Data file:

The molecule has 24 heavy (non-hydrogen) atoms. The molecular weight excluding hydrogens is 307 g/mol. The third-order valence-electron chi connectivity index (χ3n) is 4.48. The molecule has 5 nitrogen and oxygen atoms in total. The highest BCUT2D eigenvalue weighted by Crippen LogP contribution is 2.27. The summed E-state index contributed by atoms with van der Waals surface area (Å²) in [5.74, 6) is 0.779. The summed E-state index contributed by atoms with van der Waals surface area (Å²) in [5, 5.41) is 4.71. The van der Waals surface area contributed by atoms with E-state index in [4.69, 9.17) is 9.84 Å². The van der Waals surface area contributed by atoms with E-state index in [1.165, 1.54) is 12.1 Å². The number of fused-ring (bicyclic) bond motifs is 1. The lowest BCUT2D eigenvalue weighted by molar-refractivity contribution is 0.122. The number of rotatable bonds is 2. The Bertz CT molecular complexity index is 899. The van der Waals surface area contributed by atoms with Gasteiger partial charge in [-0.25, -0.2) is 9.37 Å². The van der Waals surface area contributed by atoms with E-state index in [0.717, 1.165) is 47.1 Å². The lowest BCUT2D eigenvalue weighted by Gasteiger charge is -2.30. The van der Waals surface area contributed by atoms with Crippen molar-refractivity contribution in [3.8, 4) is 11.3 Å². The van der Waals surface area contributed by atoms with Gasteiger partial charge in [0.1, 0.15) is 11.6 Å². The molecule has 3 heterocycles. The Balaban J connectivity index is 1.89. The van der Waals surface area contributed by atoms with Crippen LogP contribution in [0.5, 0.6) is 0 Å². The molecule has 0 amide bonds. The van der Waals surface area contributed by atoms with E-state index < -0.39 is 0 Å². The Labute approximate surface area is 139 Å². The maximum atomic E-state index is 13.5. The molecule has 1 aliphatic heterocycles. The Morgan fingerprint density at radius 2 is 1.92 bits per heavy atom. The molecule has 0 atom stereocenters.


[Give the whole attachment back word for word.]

The molecule has 24 heavy (non-hydrogen) atoms. The molecular weight excluding hydrogens is 307 g/mol. The third-order valence-electron chi connectivity index (χ3n) is 4.48. The molecule has 5 nitrogen and oxygen atoms in total. The highest BCUT2D eigenvalue weighted by Crippen LogP contribution is 2.27. The summed E-state index contributed by atoms with van der Waals surface area (Å²) in [5.74, 6) is 0.779. The summed E-state index contributed by atoms with van der Waals surface area (Å²) in [5, 5.41) is 4.71. The van der Waals surface area contributed by atoms with E-state index in [4.69, 9.17) is 9.84 Å². The van der Waals surface area contributed by atoms with E-state index in [1.165, 1.54) is 12.1 Å². The number of fused-ring (bicyclic) bond motifs is 1. The lowest BCUT2D eigenvalue weighted by molar-refractivity contribution is 0.122. The number of rotatable bonds is 2. The Bertz CT molecular complexity index is 899. The van der Waals surface area contributed by atoms with Gasteiger partial charge in [-0.25, -0.2) is 9.37 Å². The van der Waals surface area contributed by atoms with E-state index in [0.717, 1.165) is 47.1 Å². The lowest BCUT2D eigenvalue weighted by Gasteiger charge is -2.30. The van der Waals surface area contributed by atoms with Crippen molar-refractivity contribution in [3.8, 4) is 11.3 Å². The van der Waals surface area contributed by atoms with Gasteiger partial charge in [0.1, 0.15) is 11.6 Å². The molecule has 3 heterocycles. The Balaban J connectivity index is 1.89. The van der Waals surface area contributed by atoms with Crippen LogP contribution in [0.5, 0.6) is 0 Å². The molecule has 0 amide bonds. The van der Waals surface area contributed by atoms with E-state index < -0.39 is 0 Å². The Labute approximate surface area is 139 Å². The maximum atomic E-state index is 13.5. The molecule has 1 aliphatic heterocycles. The Morgan fingerprint density at radius 2 is 1.92 bits per heavy atom. The molecule has 0 atom stereocenters.